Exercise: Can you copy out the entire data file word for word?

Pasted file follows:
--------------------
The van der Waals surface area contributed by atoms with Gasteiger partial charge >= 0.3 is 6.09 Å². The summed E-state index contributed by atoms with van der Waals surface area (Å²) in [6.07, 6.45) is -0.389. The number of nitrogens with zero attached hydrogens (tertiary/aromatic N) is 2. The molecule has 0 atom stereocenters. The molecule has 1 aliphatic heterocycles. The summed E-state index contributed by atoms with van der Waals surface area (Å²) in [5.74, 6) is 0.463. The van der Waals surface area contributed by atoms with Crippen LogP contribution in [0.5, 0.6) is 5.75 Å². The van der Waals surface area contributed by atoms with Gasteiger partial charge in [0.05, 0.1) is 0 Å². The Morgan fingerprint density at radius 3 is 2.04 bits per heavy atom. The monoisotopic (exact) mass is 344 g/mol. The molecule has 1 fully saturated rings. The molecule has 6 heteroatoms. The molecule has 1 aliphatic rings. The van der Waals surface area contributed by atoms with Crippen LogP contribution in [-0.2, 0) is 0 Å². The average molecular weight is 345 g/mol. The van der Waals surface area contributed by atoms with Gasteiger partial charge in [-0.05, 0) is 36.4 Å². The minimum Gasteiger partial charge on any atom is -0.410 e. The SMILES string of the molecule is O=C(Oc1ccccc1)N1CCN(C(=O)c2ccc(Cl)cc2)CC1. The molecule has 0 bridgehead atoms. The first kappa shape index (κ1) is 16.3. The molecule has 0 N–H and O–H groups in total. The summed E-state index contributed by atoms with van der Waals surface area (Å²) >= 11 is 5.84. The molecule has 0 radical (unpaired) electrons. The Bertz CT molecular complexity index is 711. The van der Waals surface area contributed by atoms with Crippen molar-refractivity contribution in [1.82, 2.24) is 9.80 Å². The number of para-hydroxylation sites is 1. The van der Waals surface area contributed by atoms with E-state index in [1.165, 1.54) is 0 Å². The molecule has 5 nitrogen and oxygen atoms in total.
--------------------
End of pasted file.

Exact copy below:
The van der Waals surface area contributed by atoms with Gasteiger partial charge >= 0.3 is 6.09 Å². The summed E-state index contributed by atoms with van der Waals surface area (Å²) in [6.07, 6.45) is -0.389. The number of nitrogens with zero attached hydrogens (tertiary/aromatic N) is 2. The molecule has 0 atom stereocenters. The molecule has 1 aliphatic heterocycles. The summed E-state index contributed by atoms with van der Waals surface area (Å²) in [5.74, 6) is 0.463. The van der Waals surface area contributed by atoms with Crippen LogP contribution in [0.5, 0.6) is 5.75 Å². The van der Waals surface area contributed by atoms with Gasteiger partial charge in [0.05, 0.1) is 0 Å². The Morgan fingerprint density at radius 3 is 2.04 bits per heavy atom. The monoisotopic (exact) mass is 344 g/mol. The molecule has 1 fully saturated rings. The molecule has 6 heteroatoms. The molecule has 1 aliphatic rings. The van der Waals surface area contributed by atoms with Crippen LogP contribution in [-0.2, 0) is 0 Å². The average molecular weight is 345 g/mol. The van der Waals surface area contributed by atoms with Gasteiger partial charge in [-0.05, 0) is 36.4 Å². The minimum Gasteiger partial charge on any atom is -0.410 e. The SMILES string of the molecule is O=C(Oc1ccccc1)N1CCN(C(=O)c2ccc(Cl)cc2)CC1. The molecule has 0 bridgehead atoms. The first kappa shape index (κ1) is 16.3. The molecule has 0 N–H and O–H groups in total. The summed E-state index contributed by atoms with van der Waals surface area (Å²) >= 11 is 5.84. The molecule has 0 radical (unpaired) electrons. The Bertz CT molecular complexity index is 711. The van der Waals surface area contributed by atoms with Crippen molar-refractivity contribution in [1.82, 2.24) is 9.80 Å². The number of para-hydroxylation sites is 1. The van der Waals surface area contributed by atoms with E-state index in [1.165, 1.54) is 0 Å². The molecule has 5 nitrogen and oxygen atoms in total.